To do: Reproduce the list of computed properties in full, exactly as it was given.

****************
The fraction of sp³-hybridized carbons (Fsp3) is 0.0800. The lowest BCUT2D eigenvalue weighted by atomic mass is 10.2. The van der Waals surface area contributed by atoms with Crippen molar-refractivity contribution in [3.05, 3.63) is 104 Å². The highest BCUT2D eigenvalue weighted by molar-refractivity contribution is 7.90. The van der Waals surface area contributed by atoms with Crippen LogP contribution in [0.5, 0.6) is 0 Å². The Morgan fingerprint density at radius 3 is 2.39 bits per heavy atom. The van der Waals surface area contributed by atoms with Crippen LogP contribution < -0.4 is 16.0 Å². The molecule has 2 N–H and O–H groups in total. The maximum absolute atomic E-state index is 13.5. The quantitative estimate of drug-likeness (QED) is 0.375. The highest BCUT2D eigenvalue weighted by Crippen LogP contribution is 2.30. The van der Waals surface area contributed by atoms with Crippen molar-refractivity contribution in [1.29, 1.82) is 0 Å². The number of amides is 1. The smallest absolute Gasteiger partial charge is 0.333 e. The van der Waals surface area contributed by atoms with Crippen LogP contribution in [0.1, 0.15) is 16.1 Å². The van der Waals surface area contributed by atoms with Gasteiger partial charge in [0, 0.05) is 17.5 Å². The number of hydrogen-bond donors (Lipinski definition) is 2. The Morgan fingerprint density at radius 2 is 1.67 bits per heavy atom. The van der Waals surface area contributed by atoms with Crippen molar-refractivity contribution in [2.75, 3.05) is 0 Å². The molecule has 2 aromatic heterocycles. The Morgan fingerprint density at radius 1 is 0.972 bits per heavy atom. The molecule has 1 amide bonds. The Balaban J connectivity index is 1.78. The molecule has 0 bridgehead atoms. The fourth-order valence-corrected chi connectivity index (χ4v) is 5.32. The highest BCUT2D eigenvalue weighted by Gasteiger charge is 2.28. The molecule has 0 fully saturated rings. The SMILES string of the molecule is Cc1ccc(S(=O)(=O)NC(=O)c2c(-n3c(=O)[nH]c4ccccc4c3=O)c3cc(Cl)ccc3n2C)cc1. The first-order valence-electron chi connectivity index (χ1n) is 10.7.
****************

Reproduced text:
The fraction of sp³-hybridized carbons (Fsp3) is 0.0800. The lowest BCUT2D eigenvalue weighted by atomic mass is 10.2. The van der Waals surface area contributed by atoms with Crippen molar-refractivity contribution in [3.05, 3.63) is 104 Å². The highest BCUT2D eigenvalue weighted by molar-refractivity contribution is 7.90. The van der Waals surface area contributed by atoms with Crippen LogP contribution in [0.5, 0.6) is 0 Å². The Morgan fingerprint density at radius 3 is 2.39 bits per heavy atom. The van der Waals surface area contributed by atoms with Crippen LogP contribution < -0.4 is 16.0 Å². The molecule has 2 N–H and O–H groups in total. The maximum absolute atomic E-state index is 13.5. The quantitative estimate of drug-likeness (QED) is 0.375. The highest BCUT2D eigenvalue weighted by Crippen LogP contribution is 2.30. The van der Waals surface area contributed by atoms with Crippen molar-refractivity contribution in [1.29, 1.82) is 0 Å². The number of amides is 1. The smallest absolute Gasteiger partial charge is 0.333 e. The van der Waals surface area contributed by atoms with Crippen LogP contribution in [0.1, 0.15) is 16.1 Å². The van der Waals surface area contributed by atoms with Gasteiger partial charge in [0, 0.05) is 17.5 Å². The number of hydrogen-bond donors (Lipinski definition) is 2. The Morgan fingerprint density at radius 2 is 1.67 bits per heavy atom. The van der Waals surface area contributed by atoms with Crippen molar-refractivity contribution in [2.75, 3.05) is 0 Å². The molecule has 2 aromatic heterocycles. The Morgan fingerprint density at radius 1 is 0.972 bits per heavy atom. The molecule has 1 amide bonds. The Balaban J connectivity index is 1.78. The molecule has 0 bridgehead atoms. The fourth-order valence-corrected chi connectivity index (χ4v) is 5.32. The highest BCUT2D eigenvalue weighted by Gasteiger charge is 2.28. The molecule has 0 fully saturated rings. The SMILES string of the molecule is Cc1ccc(S(=O)(=O)NC(=O)c2c(-n3c(=O)[nH]c4ccccc4c3=O)c3cc(Cl)ccc3n2C)cc1. The first-order valence-electron chi connectivity index (χ1n) is 10.7.